|Homeless man illustration|
Human rights organizations are furious after the City of Miami, Florida is considering legislation that will jail homeless people, who are caught eating or sleeping in public.
If life was not already hard enough for people who cannot pay for an apartment, they could soon find themselves imprisoned and their belongings confiscated if they are caught performing certain daily activities in public.
Before the year 1991, Miami police arrested homeless people for crimes like sleeping on park benches, eating on sidewalks or congregating in public places.
In 1998, the City of Miami reached a historic agreement, known as Pottinger v. City of Miami, and Miami police officers were instructed not to arrest homeless people for "quality of life" misdemeanors, but instead, to offer them a bed in a nearby shelter. This new emphasis on providing homeless people with housing has been remarkably successful.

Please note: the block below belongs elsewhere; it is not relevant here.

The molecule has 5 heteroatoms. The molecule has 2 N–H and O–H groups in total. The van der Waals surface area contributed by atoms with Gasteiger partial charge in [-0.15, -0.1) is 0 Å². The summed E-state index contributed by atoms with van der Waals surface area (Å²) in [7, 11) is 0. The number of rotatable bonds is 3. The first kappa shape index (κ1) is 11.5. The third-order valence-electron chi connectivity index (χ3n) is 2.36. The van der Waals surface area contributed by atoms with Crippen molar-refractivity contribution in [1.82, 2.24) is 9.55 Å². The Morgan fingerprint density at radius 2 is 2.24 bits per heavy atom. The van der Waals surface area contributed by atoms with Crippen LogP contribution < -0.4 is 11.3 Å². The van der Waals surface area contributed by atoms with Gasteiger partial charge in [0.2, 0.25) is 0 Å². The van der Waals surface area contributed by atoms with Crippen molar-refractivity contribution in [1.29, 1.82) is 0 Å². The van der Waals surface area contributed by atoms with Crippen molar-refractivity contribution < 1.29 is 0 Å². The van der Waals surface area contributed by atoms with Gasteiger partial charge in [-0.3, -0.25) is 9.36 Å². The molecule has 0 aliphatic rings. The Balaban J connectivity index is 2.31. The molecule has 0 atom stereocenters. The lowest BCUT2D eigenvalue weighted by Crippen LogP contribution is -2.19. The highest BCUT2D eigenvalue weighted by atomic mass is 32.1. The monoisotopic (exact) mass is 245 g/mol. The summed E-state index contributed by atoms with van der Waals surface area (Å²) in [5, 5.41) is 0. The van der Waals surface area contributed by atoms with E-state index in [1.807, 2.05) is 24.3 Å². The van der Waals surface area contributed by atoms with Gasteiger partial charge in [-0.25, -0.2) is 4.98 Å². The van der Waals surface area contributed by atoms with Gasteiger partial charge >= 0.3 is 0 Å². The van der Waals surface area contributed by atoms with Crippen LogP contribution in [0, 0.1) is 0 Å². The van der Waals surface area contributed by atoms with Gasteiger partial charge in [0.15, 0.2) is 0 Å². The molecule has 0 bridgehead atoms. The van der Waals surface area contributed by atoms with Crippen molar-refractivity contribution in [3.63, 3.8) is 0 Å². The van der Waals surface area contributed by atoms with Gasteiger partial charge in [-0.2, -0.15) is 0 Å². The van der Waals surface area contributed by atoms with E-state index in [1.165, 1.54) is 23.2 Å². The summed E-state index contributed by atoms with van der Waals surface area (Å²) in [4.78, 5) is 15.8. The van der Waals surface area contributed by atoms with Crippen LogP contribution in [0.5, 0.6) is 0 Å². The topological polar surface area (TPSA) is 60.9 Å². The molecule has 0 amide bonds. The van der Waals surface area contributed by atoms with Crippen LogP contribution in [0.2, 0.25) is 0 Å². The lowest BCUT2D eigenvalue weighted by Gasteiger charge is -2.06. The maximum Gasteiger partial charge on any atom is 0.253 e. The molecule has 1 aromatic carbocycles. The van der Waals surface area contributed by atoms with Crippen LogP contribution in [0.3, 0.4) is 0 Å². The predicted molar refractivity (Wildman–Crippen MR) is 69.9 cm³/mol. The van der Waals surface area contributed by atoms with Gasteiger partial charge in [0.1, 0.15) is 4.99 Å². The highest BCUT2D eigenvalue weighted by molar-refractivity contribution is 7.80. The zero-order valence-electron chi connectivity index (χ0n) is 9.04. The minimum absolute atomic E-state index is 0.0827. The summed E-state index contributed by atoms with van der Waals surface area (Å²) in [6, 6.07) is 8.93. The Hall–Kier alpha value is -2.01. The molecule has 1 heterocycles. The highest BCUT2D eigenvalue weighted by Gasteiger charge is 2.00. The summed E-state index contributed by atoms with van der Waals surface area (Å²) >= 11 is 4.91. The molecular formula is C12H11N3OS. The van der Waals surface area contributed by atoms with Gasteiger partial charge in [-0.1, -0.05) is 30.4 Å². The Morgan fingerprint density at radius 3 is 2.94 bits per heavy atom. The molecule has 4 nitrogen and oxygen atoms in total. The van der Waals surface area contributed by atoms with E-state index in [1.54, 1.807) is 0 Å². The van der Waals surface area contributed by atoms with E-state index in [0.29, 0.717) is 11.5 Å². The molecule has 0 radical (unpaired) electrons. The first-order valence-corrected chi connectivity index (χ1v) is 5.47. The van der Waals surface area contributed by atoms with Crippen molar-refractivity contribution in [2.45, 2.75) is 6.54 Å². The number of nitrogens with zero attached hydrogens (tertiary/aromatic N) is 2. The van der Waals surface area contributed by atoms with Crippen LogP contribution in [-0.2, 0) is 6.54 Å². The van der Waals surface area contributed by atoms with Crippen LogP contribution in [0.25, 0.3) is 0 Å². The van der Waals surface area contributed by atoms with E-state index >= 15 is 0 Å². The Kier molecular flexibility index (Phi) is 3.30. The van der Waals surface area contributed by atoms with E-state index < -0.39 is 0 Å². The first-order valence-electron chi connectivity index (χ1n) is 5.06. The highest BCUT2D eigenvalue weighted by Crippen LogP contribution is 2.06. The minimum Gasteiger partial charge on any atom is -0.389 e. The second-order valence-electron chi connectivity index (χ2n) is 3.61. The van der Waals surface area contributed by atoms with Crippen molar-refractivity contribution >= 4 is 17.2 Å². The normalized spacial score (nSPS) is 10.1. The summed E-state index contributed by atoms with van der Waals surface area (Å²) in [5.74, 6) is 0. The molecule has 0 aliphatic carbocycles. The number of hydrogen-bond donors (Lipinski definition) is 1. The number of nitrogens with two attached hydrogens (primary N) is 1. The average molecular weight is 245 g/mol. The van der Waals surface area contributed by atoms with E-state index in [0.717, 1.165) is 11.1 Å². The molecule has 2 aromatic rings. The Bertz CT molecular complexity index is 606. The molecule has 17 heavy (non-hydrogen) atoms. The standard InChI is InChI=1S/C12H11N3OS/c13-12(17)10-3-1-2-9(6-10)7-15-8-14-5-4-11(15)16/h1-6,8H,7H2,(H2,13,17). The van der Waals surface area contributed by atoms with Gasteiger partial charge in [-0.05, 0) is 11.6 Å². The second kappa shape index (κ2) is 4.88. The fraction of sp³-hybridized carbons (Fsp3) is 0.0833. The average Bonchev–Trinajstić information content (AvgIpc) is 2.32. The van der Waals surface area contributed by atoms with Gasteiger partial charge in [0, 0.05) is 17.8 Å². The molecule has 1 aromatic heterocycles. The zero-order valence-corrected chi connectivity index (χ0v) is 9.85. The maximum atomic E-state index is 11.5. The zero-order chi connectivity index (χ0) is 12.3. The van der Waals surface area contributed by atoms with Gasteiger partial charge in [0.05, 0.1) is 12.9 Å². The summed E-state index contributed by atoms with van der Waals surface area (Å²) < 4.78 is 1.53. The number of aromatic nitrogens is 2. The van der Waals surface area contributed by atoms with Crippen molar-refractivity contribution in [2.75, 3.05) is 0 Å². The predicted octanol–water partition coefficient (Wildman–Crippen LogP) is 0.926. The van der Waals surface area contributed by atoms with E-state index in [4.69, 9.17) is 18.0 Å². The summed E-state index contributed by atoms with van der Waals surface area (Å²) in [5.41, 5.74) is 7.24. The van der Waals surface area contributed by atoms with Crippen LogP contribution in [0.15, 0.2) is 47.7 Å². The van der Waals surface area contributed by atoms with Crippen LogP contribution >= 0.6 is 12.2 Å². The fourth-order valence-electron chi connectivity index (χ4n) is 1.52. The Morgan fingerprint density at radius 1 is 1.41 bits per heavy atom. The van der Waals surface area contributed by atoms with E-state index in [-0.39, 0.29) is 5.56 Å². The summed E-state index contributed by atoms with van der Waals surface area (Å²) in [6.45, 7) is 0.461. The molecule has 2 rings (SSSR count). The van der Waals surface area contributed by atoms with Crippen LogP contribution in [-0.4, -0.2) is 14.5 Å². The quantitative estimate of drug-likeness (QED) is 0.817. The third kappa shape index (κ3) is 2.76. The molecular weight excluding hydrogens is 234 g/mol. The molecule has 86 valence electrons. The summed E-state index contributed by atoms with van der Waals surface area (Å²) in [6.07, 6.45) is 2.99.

In the 15 years since the agreement, the number of people living on Miami streets has dropped from about 6,000 to 351, due in large part to more shelters and support.
Despite the success of the program, a Commissioner for the City of Miami wants to cancel the agreement and resume the arrest of homeless people, who live on the streets.
Commissioner Marc Sarnoff wants the city to cancel the 1998 agreement and resume the persecution of the homeless. Specifically, Sarnoff and its allies in the City Commission have hired a law firm to try to amend the agreement so that the police can arrest anyone who blocks a sidewalk, cooks a meal in a public area with a fire, litters, urinates or defecates in public, or engaging in lewd conduct, rather than offer these people a bed to sleep.
Sarnoff argues that homeless people in the downtown business district are a "chronic problem". Instead of asking for more funds to support the hundreds of homeless people living in Miami, Sarnoff’s solution is jail.